At War With The Army

At War With The Army. York Pictures Corporation 1950.
At War With The Army. York Pictures Corporation 1950.

Before watching the movie:

This looks like another variety film loosely connected by a thin plot. But it’s just intended to be fun, so that doesn’t matter as much. And it’s set in WWII less than a decade after the fact.

I’m not sure I’ve seen anything by Martin and Lewis as a team, just one or the other separately. They sing to some extent. The songs might be interesting despite not being what I’m here for.

After watching the movie:

Although Alvin Korwin and Vic Puccinelli were great friends before the war, now that they’ve been drafted things are different. Stationed at the same stateside training camp, Korwin is a put-upon buck private who’d rather be at home with his wife and newborn, Puccinelli is a bored sergeant stuck behind a desk when he’d rather be out in combat, and as Korwin’s superior officer, Puccinelli takes out his frustrations on him. Puccinelli is also concerned ducking the girl he conned into dating him a year ago who has something very urgent to tell him, while Korwin is just trying to get a three-day pass to see his family or failing that, survive training.

The headlining duo beginning as old friends who never leave each other’s side may sometimes be a bit tired as a trope, but this is the result when it isn’t followed. I expected Dean Martin’s character would be likeable, but he wasn’t, and the contradiction only made him seem worse. Puccinelli is a pretty nasty guy. The film claims Korwin and Puccinelli used to be buddies, but from their onscreen relationship, I cannot believe it. Puccinelli’s abuse of Korwin at best shows he’s forgotten about their former friendship, and at worst goes out of his way to be hurtful and dismissive. While none of the men are very fair to women (a product of the times and their place in the army), Puccinelli lies his way into two women’s hearts (and other places) while slagging them off behind their backs.  The sexism isn’t even entirely endorsed by the story, since it shows that the camp commander’s wife and the Colonel’s wife are doing a lot to keep the place running despite their husbands’ interference.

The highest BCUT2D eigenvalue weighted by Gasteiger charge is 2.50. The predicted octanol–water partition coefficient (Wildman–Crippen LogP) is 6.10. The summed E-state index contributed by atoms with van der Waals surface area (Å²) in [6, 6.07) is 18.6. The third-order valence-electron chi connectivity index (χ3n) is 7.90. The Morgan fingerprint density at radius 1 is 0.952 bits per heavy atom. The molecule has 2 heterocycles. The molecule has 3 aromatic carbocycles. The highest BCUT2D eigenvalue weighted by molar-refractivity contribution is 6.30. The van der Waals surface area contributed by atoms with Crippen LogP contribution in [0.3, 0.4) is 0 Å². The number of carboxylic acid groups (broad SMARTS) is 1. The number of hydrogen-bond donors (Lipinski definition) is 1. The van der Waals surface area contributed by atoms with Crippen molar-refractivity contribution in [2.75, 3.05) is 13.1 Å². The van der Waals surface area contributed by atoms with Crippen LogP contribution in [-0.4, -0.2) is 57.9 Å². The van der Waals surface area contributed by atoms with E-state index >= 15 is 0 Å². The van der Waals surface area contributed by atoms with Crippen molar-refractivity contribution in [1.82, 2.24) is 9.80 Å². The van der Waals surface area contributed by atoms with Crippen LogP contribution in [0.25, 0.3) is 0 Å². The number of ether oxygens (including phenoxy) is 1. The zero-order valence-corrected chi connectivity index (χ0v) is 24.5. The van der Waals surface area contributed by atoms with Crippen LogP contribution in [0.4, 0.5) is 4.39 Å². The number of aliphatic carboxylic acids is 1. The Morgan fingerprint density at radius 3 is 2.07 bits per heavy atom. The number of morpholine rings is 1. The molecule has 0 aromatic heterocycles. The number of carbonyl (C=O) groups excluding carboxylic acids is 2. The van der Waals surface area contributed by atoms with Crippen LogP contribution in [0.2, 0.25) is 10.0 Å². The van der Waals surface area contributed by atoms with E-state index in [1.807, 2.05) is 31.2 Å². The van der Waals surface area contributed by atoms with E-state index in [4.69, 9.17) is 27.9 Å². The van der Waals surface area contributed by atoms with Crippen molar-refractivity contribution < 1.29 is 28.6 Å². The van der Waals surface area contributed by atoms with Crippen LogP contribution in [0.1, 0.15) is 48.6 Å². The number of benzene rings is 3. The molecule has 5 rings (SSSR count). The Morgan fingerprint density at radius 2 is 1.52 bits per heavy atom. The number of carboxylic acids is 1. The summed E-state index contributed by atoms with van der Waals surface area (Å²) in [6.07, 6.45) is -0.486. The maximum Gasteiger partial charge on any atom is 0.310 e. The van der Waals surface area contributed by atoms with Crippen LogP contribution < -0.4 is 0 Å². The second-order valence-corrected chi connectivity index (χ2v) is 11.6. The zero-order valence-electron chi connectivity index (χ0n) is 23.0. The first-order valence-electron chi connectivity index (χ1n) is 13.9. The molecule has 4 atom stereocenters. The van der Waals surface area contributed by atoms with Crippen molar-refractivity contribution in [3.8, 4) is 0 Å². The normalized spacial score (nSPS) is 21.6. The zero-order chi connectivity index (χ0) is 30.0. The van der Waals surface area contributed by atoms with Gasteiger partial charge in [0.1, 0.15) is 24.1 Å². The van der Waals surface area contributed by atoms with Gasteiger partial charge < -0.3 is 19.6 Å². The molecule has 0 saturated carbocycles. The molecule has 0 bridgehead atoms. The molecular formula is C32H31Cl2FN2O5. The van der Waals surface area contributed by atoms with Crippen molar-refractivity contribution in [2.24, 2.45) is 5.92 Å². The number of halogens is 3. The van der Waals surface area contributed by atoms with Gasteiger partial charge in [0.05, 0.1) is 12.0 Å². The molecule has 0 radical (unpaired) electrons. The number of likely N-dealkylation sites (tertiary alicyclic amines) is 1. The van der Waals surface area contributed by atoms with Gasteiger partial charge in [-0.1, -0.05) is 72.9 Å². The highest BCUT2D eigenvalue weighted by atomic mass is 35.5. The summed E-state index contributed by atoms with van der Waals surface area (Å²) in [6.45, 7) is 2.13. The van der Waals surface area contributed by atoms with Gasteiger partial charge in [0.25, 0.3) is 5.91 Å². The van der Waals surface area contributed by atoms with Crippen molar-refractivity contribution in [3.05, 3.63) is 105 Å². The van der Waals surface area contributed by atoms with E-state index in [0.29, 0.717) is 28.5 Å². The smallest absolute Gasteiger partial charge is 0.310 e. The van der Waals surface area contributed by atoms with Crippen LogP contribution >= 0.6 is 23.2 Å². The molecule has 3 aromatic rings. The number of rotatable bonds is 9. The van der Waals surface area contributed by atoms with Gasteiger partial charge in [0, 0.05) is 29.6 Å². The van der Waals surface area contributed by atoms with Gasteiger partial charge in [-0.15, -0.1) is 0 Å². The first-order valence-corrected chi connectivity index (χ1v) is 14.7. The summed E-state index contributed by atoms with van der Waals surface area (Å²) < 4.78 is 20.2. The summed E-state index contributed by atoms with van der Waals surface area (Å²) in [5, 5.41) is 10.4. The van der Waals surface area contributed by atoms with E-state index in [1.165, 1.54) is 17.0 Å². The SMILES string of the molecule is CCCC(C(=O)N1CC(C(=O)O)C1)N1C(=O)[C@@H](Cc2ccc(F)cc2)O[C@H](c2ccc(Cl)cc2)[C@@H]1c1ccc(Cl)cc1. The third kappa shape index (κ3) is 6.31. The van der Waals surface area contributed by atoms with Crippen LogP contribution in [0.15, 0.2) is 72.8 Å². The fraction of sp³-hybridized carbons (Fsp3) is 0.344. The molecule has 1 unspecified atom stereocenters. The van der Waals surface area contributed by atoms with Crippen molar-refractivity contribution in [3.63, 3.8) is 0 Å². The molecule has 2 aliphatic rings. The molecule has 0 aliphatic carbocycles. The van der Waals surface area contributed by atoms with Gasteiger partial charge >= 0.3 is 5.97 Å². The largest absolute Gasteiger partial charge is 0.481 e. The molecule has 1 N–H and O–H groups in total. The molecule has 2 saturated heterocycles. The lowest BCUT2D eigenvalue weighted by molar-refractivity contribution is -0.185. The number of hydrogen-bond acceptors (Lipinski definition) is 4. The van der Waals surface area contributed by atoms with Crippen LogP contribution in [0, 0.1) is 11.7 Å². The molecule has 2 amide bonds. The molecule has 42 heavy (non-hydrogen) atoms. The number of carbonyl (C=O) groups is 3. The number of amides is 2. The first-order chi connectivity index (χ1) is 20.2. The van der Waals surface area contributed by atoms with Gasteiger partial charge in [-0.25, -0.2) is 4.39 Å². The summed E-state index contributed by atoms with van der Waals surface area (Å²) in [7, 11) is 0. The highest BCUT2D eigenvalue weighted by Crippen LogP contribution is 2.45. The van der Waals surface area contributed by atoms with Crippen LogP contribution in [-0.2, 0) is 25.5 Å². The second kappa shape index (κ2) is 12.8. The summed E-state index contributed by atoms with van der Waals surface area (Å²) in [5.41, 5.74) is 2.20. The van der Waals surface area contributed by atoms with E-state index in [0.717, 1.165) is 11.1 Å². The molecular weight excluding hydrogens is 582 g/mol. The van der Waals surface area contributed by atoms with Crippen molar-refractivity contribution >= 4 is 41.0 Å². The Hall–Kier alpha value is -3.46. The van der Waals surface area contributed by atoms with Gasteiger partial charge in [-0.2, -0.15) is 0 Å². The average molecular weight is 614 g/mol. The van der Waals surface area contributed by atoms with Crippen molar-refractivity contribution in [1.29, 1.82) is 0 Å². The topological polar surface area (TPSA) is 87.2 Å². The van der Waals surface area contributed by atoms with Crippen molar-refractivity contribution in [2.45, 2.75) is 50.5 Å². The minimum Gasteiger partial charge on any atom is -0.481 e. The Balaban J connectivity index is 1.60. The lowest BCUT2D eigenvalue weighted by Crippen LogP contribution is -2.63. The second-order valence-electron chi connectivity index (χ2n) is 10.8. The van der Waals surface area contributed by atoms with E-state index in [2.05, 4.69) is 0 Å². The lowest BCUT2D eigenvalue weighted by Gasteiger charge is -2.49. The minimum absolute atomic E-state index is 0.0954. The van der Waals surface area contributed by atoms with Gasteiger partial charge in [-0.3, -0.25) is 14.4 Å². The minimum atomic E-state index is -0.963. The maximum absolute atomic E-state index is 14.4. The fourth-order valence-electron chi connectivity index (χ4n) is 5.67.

Korwin is a typical Jerry Lewis character, and I think I would have found the stock character a better fit if he was alone. Again, Puccinelli’s treatment of him really rubs me the wrong way, and made Korwin overly sympathetic for a put-upon comedic character. He was pretty funny with the other superiors acting as foils to him, and Martin gave a good performance as a scoundrel when not with Lewis and a straight antagonist with him, but their two good performances clashed. When they’re together, either Lewis is too comic or Martin is too straight, depending on what kind of story the film wants to tell. I was more concerned with the straighter side of the story, but if it hadn’t been as straight I could have enjoyed the comic side more.

Perhaps on a future rewatch, I’d be more receptive to the standalone jokes and more aware of what scenes actually do advance the plot, but it seemed like the first two thirds were a series of not all that amusing jokes about army life and getting pulled in five directions at once by conflicting orders and regulations which only served to keep the story in stasis, mercifully punctuated by an occasional song. Then the last 15-30 minutes fired off all the twists set up early on, and it was suddenly interesting and funny.

Maybe this movie is funnier for people with actual army experience. Maybe I’m having a hard time losing my plot-first focus. I’ve enjoyed films where the plot was secondary before, but they had less consequential plots. This movie is ultimately schizophrenic, and I can recommend many individual parts, but the entire package is just a jumble.

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